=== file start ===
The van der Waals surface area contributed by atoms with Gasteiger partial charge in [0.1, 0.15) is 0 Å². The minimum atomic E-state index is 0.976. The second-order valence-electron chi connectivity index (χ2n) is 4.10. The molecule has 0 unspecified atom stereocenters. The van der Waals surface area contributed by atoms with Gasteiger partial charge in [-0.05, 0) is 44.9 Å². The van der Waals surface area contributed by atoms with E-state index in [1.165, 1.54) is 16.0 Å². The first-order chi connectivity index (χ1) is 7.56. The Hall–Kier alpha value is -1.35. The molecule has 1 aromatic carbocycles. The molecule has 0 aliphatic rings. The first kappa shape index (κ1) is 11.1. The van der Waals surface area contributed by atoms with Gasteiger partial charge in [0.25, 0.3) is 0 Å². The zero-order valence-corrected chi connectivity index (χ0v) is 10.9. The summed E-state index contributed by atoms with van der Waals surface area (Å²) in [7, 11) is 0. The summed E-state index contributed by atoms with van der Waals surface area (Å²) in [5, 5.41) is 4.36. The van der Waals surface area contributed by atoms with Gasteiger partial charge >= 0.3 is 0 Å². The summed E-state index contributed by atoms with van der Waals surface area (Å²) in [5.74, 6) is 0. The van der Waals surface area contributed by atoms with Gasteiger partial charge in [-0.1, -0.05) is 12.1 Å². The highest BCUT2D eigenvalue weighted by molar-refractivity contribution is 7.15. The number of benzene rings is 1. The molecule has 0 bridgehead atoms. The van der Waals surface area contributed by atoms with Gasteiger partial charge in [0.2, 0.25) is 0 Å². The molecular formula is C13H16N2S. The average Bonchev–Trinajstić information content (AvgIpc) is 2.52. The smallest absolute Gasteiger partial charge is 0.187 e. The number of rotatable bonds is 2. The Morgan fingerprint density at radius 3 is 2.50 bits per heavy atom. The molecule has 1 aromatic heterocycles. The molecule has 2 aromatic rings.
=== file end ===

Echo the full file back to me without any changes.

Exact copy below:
The van der Waals surface area contributed by atoms with Gasteiger partial charge in [0.1, 0.15) is 0 Å². The minimum atomic E-state index is 0.976. The second-order valence-electron chi connectivity index (χ2n) is 4.10. The molecule has 0 unspecified atom stereocenters. The van der Waals surface area contributed by atoms with Gasteiger partial charge in [-0.05, 0) is 44.9 Å². The van der Waals surface area contributed by atoms with E-state index in [1.165, 1.54) is 16.0 Å². The first-order chi connectivity index (χ1) is 7.56. The Hall–Kier alpha value is -1.35. The molecule has 1 aromatic carbocycles. The molecule has 0 aliphatic rings. The first kappa shape index (κ1) is 11.1. The van der Waals surface area contributed by atoms with Gasteiger partial charge in [0.25, 0.3) is 0 Å². The zero-order valence-corrected chi connectivity index (χ0v) is 10.9. The summed E-state index contributed by atoms with van der Waals surface area (Å²) in [7, 11) is 0. The summed E-state index contributed by atoms with van der Waals surface area (Å²) in [5, 5.41) is 4.36. The van der Waals surface area contributed by atoms with Gasteiger partial charge >= 0.3 is 0 Å². The summed E-state index contributed by atoms with van der Waals surface area (Å²) in [5.74, 6) is 0. The van der Waals surface area contributed by atoms with Gasteiger partial charge in [-0.1, -0.05) is 12.1 Å². The highest BCUT2D eigenvalue weighted by molar-refractivity contribution is 7.15. The number of benzene rings is 1. The molecule has 0 bridgehead atoms. The van der Waals surface area contributed by atoms with Gasteiger partial charge in [0.2, 0.25) is 0 Å². The molecular formula is C13H16N2S. The average Bonchev–Trinajstić information content (AvgIpc) is 2.52. The smallest absolute Gasteiger partial charge is 0.187 e. The number of rotatable bonds is 2. The Morgan fingerprint density at radius 3 is 2.50 bits per heavy atom. The molecule has 1 aromatic heterocycles. The molecule has 2 aromatic rings.